#!/usr/bin/env ruby
# setup.rb

#list of dirs which you don't want to symlink
ignored = %w(.gitignore .gitmodules misc setup.rb readme)

current_dir = File.expand_path(Dir.pwd)
home_dir = File.expand_path("~")

links = `git ls-tree --name-only HEAD`.lines.map(&:strip).select {|x| !ignored.include?(x)  }

links.each do |link|
  link = File.join(current_dir, link)
  symlink = File.join(home_dir, File.basename(link))
  `ln -ns #{link} #{symlink}`
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You could try using dropbox


That's what I use. You could potentially mount /home to your dropbox folder. But I just have it in /home/dropbox and save all my settings and stuff to there. That way you don't have to svn pull or anything like that, the stuff is automatically synced

Source control means, amongst other things, that you have change logs, that you can commit individual files and see differences between commits, that the version history is kept forever

I just have to point that dropbox does everything on that list. It's not the BEST for all of those. But doing all of that is possible with dropbox

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Dropbox provides backups, it doesn't provide source control. Source control means, amongst other things, that you have change logs, that you can commit individual files and see differences between commits, that the version history is kept forever... – Gilles Sep 12 '10 at 11:22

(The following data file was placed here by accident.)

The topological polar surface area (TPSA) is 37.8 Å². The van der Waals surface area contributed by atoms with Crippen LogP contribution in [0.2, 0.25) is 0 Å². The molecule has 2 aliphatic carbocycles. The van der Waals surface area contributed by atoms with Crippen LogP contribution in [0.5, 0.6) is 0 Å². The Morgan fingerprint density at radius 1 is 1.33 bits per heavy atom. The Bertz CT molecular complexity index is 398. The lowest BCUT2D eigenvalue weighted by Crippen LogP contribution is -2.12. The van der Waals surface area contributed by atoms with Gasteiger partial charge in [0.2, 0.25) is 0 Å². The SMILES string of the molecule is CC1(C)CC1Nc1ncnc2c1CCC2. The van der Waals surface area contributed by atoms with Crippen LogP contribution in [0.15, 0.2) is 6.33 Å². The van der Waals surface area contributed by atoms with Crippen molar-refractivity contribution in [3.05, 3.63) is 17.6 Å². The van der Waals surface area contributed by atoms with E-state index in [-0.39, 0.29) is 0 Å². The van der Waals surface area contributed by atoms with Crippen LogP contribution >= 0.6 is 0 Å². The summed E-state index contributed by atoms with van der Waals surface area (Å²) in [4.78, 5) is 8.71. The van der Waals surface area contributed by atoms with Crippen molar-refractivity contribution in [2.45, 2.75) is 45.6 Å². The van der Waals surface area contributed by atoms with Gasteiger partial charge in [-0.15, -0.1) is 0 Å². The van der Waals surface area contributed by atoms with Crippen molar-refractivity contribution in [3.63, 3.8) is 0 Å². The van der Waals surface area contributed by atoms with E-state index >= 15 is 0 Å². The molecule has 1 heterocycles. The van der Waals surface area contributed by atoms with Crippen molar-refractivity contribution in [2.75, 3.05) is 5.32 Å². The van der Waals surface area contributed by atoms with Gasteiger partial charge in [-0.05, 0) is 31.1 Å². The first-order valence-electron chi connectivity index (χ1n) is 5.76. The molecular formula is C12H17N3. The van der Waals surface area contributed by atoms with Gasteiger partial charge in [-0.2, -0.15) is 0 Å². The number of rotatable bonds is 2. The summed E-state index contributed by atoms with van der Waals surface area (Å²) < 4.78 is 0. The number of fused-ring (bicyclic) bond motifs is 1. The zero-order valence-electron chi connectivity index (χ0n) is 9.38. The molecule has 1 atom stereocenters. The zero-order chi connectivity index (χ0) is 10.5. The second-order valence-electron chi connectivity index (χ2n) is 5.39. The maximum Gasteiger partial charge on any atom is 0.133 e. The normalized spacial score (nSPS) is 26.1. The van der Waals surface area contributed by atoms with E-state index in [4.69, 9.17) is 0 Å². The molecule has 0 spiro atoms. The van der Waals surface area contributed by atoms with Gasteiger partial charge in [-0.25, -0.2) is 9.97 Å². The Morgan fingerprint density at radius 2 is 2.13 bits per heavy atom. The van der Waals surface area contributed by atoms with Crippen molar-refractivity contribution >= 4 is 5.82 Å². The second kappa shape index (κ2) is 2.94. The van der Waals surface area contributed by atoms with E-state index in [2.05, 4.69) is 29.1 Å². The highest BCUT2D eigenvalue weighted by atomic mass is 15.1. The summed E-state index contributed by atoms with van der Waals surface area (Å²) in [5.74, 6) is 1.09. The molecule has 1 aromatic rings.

The other problem with this is that I am going to want to pull some of these configurations to production machines, and I would not want to install dropbox on a production server. – Dan McClain Sep 12 '10 at 17:09
Dropbox does do basic version control. It keeps records of all uploads and you can revert to previous versions or undelete deleted folders or files. The OP never said that he needed the features of version control, just that he'd like to share settings across machines. – Falmarri Sep 12 '10 at 22:14

You may also manage your home directory in Mac OS X using Chef and Homebrew.